On this point, I believe I should add a few remarks. The Prime Minister, the leader of the Opposition, and all of us, we have spoken too much, although in good faith. All of us, we were in the first place satisfied that the war would not last so long, and no one could foresee all the complications which, since August 4, 1914, have arisen almost every day. Who could have foreseen Russia's defection? Who could have foreseen this abominable submarine war? Who are those who foresaw Rumania's disaster? Who are they who have not made mistakes, in Europe and in America, since the beginning of the war?

During the last fifty years, outside of Germany, who are those who had a clear foresight? England alone who, noiselessly, had so prepared the future that, when war was

declared, she was able to bottle up, around Heligoland, the immense fleet of Germany which has not been able to stir since. And England has been able to keep the word she had given her colonies, to wit that she would protect them at all times.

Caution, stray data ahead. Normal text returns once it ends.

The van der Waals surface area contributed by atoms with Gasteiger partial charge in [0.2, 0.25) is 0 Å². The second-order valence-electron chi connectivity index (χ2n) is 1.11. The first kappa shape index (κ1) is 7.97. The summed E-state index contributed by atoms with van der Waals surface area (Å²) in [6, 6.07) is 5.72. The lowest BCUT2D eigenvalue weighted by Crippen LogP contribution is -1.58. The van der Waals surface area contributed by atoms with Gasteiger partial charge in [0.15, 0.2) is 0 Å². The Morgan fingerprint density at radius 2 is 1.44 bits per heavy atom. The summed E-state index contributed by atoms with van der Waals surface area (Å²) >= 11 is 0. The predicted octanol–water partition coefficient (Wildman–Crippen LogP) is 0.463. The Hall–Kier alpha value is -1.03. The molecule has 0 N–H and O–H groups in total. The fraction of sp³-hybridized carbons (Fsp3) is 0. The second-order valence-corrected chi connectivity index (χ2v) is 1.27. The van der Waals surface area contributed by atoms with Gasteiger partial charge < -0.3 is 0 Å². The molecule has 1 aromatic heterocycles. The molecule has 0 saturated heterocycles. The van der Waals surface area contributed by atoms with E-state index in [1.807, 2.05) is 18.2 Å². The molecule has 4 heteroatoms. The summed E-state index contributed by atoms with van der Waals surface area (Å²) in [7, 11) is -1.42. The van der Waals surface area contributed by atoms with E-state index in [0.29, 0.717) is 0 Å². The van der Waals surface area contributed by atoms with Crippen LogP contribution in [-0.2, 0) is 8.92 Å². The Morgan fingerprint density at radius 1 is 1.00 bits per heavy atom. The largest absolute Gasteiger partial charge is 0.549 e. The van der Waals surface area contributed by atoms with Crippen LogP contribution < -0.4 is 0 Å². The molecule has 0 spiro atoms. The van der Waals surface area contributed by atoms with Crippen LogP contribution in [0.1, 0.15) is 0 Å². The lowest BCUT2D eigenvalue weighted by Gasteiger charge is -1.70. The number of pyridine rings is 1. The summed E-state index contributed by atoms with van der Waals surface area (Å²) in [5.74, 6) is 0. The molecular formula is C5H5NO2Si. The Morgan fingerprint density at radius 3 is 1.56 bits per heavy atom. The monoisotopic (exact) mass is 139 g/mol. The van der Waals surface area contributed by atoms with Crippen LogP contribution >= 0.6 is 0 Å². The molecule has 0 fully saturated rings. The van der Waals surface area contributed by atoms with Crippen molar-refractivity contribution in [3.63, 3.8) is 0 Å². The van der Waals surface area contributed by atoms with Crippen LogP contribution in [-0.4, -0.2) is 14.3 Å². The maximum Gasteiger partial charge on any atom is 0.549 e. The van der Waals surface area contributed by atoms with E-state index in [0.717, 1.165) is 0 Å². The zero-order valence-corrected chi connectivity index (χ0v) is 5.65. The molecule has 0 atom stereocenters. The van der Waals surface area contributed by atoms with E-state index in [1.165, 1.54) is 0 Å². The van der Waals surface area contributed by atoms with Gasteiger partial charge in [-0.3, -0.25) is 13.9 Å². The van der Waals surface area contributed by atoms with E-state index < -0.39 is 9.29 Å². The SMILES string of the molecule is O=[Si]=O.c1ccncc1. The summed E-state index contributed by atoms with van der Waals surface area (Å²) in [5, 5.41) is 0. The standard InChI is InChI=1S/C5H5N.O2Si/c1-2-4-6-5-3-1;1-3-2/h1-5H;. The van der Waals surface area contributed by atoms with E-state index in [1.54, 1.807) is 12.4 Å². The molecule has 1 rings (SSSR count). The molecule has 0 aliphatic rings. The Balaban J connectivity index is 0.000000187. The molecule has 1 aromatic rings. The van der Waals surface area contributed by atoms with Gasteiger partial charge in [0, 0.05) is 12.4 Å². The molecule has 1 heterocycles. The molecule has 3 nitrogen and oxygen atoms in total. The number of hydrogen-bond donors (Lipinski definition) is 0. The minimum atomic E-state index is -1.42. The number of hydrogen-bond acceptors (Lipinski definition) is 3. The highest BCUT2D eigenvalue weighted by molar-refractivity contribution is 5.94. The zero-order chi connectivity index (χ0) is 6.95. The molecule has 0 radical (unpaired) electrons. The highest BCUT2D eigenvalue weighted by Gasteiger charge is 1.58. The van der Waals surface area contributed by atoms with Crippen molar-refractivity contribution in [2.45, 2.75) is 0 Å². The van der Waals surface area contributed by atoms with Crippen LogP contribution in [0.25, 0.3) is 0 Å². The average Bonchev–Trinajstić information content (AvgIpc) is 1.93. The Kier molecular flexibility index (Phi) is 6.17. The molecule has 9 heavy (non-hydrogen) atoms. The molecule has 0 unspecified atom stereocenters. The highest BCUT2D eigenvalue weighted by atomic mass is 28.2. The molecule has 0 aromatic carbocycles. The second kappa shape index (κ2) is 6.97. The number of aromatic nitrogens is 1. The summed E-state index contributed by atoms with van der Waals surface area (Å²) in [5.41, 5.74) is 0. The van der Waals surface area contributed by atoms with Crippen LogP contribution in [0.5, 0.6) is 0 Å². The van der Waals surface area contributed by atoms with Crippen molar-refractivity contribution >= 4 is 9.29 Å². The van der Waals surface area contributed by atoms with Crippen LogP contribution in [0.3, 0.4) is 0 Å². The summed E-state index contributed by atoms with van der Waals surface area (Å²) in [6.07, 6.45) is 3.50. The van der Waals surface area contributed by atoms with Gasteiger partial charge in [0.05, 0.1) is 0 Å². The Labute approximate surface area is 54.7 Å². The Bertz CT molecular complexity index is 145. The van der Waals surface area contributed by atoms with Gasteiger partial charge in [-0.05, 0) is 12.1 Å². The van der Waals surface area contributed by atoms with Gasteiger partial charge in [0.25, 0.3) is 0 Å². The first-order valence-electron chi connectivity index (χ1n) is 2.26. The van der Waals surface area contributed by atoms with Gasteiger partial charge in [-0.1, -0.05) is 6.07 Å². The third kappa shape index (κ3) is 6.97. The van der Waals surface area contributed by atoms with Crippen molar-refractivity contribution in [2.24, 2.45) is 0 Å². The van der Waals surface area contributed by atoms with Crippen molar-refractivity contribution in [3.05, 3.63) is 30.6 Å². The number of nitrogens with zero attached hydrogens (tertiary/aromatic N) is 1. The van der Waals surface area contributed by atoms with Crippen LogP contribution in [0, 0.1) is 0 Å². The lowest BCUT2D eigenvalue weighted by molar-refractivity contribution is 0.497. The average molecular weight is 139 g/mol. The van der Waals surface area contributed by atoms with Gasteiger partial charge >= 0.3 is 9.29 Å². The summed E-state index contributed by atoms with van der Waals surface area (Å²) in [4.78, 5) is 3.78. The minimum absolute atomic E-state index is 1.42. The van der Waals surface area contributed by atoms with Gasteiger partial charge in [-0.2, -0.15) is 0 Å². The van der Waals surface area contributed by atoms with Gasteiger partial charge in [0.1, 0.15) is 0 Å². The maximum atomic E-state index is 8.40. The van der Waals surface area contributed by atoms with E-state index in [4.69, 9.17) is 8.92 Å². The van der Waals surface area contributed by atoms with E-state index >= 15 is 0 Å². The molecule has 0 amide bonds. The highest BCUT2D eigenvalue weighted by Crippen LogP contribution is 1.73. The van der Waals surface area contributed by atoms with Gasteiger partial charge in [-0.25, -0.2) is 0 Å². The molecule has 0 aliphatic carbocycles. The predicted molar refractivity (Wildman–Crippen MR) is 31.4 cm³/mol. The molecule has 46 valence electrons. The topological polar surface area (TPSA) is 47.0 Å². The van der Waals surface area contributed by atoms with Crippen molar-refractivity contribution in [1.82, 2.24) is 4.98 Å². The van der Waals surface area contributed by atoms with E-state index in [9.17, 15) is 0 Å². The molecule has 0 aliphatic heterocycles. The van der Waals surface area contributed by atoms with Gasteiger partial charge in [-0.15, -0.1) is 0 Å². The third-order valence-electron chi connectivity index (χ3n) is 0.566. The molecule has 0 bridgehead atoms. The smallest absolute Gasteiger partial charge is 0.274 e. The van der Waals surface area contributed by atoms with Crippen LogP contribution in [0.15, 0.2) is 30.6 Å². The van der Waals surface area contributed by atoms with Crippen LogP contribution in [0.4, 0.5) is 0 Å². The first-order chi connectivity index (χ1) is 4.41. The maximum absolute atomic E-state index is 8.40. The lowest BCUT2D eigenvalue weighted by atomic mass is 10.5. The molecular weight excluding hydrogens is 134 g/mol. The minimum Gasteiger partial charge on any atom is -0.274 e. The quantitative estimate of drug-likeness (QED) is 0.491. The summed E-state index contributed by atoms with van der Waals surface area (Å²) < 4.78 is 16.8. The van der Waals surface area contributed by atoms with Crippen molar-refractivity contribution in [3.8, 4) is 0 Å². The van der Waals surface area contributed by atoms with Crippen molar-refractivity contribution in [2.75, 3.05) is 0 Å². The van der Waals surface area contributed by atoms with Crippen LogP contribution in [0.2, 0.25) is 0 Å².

I remember ia day, in the good times Oif peace, when all was calm and iserene, the Parliament of Canada saw fit to ask England to denounce her treaties with Germany; if England had not been able to bottle up the German fleet, I wonder if the Kaiser would not have remembered the action of Canada and crossed the Atlantic to avenge that denouncement of the treaty. And, therefore, if the provinces of eastern Canada, especially Quebec, are not like Belgium since October, 1914, that is due only to England's mighty fleet, to her foresight, to her respect for pledges and to her firm stand at the right moment. If the trade of Canada and of America has been practically continued since the declaration of war, because the high seas have been cleared of the pirates by the British fleet, that also we owe it to England. How much does it cost daily to the English people, that gigantic effort of which the British colonies reap the first benefit and the whole world besides? It is good to recall these facts.

How dearly the whole world i-s paying, at the present day, for having refused ito believe in the constant growth, under its very eyes, of an infernal power whose intentions were plain, and whose sudden action was ias much of ia surprise that we are now forced to admit that it wiill probably take the entire strength of the nations of the world to reduce it.